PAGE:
A successful life as a helpful one
Ted Fraser STAFF WRITER
It’s hard to argue for a definition of ‘success’ as an unemployed and heavily-indebted undergraduate. Whatever case I make isn’t backed up by cold, hard evidence — a great job, good grades, stable health, a rich social life — but is directly contradicted. So, instead of hanging an argument on eye bags and questionable grades, I think it’s better to look back and see what other (more distinguished) people have said.
In 1966, Bobby Kennedy — United States Attorney General, Democratic martyr — gave a speech to a group of University of California students. In the speech, Kennedy said: “You can use your enormous privilege and opportunity to seek purely private pleasure and gain, but history will judge you. And, as the years pass, you will ultimately judge yourself, on the extent to which you have used your gifts to enrich the lives of your fellow man.”
This quote hangs on the office wall of congressman Joe Kennedy III, Bobby Kennedy’s grandson. It’s stirring as can be, eloquent, and simple — help other people, prioritize community over ego, and glean meaning from it.
Kennedy’s conception of success jibes with others’ ideas of a ‘successful’ and fulfilling life.
Charles Dickens put it this way: “No one is useless in this world who lightens the burdens of another.” Roman emperor and Stoic philosopher, Marcus Aurelius echoes this idea. Aurelius offers up lines like, “What injures the hive injures the bee,” and reminds himself “to move from one unselfish action to another with God in mind.”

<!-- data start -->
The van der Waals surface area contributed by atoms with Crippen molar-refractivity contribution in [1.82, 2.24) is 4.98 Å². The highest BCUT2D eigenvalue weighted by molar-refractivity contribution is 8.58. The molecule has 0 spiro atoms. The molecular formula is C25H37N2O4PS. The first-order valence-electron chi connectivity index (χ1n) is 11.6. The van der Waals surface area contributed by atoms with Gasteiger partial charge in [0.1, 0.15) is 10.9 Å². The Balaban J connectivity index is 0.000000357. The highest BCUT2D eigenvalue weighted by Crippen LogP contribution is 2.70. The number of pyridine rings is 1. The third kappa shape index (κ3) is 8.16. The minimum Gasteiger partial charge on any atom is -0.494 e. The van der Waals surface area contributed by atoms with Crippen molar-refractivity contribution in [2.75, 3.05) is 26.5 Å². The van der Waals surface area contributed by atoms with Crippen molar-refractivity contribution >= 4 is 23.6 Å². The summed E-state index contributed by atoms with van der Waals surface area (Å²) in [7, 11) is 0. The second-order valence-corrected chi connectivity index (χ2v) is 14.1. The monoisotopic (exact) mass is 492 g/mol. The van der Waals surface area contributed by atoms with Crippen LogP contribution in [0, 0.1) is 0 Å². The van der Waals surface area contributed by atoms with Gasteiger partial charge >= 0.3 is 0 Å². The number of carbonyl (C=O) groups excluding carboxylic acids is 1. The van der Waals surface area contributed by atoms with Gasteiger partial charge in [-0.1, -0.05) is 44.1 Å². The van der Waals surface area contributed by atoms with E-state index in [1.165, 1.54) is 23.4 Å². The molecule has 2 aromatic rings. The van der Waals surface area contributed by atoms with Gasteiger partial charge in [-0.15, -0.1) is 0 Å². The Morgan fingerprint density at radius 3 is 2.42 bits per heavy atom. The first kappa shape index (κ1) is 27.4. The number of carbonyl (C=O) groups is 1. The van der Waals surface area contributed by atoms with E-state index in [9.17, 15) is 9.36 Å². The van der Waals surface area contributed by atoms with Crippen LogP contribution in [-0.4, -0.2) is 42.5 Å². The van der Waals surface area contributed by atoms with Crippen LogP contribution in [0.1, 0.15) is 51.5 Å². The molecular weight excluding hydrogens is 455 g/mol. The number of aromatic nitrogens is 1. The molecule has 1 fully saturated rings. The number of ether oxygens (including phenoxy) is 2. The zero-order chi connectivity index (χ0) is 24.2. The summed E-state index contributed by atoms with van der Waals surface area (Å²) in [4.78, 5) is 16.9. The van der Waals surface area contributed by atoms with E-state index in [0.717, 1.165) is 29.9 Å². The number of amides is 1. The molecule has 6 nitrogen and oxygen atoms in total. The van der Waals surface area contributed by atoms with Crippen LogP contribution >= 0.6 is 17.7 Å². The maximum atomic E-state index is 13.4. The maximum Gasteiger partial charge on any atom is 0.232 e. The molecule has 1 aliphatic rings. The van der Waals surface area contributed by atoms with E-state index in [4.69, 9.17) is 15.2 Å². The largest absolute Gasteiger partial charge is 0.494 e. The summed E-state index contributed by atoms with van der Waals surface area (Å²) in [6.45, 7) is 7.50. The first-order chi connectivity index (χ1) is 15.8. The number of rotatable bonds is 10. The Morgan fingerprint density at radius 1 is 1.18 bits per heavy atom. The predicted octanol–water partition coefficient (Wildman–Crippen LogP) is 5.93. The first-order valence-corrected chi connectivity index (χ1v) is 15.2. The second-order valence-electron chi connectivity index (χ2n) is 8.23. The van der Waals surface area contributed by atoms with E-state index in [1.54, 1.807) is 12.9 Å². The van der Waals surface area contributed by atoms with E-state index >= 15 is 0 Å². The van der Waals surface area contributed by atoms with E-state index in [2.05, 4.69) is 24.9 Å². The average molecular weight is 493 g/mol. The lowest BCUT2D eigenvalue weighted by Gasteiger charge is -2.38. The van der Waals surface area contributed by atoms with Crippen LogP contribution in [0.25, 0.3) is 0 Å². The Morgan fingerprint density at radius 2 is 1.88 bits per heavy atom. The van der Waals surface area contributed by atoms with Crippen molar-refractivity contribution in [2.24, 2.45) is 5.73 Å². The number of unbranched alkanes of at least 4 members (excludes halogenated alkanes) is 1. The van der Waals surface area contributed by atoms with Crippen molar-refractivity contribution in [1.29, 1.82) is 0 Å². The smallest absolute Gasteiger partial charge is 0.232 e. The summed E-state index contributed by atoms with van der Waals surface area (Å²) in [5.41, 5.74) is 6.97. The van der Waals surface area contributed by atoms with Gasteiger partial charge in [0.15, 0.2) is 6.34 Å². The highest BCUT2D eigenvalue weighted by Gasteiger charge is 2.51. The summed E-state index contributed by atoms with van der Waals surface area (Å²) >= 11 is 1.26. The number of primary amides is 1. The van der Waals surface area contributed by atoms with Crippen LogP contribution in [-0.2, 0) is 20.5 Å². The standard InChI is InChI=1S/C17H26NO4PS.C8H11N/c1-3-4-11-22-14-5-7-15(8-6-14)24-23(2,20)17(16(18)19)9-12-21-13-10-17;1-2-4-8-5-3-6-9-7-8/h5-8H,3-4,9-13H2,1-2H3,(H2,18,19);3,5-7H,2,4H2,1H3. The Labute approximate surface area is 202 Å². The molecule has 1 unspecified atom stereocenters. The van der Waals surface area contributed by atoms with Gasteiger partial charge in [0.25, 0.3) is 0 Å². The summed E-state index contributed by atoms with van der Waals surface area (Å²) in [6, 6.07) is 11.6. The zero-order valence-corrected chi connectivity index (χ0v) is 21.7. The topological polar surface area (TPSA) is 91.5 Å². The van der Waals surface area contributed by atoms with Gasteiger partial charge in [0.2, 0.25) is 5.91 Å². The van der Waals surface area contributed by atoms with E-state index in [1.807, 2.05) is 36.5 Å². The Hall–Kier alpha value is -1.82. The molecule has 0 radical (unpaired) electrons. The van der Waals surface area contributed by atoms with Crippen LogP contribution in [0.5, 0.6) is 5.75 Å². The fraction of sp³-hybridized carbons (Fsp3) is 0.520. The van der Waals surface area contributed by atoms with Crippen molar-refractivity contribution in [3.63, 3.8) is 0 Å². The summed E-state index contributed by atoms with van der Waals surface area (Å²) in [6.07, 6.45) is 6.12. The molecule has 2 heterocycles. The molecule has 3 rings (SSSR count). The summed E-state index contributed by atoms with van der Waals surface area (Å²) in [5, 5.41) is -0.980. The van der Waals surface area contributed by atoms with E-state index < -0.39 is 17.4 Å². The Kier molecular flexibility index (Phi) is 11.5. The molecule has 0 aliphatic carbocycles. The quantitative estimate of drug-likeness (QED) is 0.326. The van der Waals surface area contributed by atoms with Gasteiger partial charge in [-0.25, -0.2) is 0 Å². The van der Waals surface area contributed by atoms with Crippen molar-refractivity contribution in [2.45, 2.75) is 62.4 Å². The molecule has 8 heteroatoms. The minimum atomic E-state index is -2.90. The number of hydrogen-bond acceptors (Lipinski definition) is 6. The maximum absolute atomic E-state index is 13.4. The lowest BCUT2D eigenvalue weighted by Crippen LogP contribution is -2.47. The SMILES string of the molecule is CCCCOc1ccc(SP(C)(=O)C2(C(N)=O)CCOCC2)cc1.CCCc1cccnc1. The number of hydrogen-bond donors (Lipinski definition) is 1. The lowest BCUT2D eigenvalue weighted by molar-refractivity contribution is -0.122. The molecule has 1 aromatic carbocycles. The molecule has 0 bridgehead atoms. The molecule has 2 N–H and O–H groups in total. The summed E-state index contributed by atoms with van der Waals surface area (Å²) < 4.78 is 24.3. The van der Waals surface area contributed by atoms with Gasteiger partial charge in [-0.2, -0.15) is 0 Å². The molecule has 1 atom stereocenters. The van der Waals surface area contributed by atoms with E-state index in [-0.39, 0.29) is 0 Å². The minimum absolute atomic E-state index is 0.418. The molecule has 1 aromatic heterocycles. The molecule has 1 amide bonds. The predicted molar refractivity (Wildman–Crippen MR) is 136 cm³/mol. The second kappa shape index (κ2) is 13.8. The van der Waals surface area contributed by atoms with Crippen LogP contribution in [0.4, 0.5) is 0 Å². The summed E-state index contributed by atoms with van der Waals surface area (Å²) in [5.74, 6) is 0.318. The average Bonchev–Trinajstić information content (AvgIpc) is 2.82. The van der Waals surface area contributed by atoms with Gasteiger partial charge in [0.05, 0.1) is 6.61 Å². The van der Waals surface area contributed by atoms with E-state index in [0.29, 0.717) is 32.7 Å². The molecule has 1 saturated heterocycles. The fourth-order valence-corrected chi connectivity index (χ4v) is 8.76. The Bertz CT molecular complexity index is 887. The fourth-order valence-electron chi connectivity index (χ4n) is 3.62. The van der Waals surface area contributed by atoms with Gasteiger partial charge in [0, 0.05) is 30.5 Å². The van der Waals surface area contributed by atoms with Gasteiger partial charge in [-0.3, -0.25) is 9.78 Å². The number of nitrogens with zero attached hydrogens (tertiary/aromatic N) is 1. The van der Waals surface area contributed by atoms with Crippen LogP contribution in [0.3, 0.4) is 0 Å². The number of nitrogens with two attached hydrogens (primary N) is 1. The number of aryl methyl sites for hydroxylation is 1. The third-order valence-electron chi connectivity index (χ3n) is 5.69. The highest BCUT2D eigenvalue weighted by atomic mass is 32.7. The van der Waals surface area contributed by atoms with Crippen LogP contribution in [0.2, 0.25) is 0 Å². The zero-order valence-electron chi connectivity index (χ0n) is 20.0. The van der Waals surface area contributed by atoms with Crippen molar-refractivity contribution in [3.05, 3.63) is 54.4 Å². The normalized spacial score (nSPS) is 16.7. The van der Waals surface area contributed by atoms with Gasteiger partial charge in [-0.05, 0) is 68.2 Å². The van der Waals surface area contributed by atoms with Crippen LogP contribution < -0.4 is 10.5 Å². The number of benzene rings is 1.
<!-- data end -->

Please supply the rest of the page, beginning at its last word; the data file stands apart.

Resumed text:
Even Jack Kennedy, who often butted heads with his brother, agreed. In the late President’s most famous quote, Kennedy said, “Ask not what your country can do for you, but what you can do for your country.”
The notion transcends history and seems like the most fleshed-out, responsible definition of ‘success.’ The second commandment, after all, is “thou shalt love thy neighbour as thyself.”
But this idea is also the hardest to put into action. People are self-absorbed by nature; we fall prey to biases and arrogance without thinking about it. There are legitimate terms for this type of self-absorption. For example, the ‘spotlight effect’ is a psychological heuristic that describes the tendency for people to overestimate how much other people notice them. [MD1] We love ourselves so much that anything that reminds us of ourselves is weighted as more positive. It’s eerie, but there are a disproportionate number of dentists named ‘Denise,’ lawyers named ‘Laurie,’ and Georgians named ‘George.’ It sounds insane, but it’s true: we can’t escape our egos, and anything related to ourselves, however arbitrarily, is screened as more valuable.
Going off Kennedy’s idea, the first step to success seems to be shedding your ego, then finding “your gifts.” After that, ride them hard and in the right direction. Exploiting your natural abilities and using them for The Common Good (as melodramatic and phony as that sounds) allows both you and the community to cash in.
“Enriching the lives of your fellow man,” comes later. Whether that be through law, dentistry, or writing is up to you — just be sure you’re aware and proud of what you’re committing to.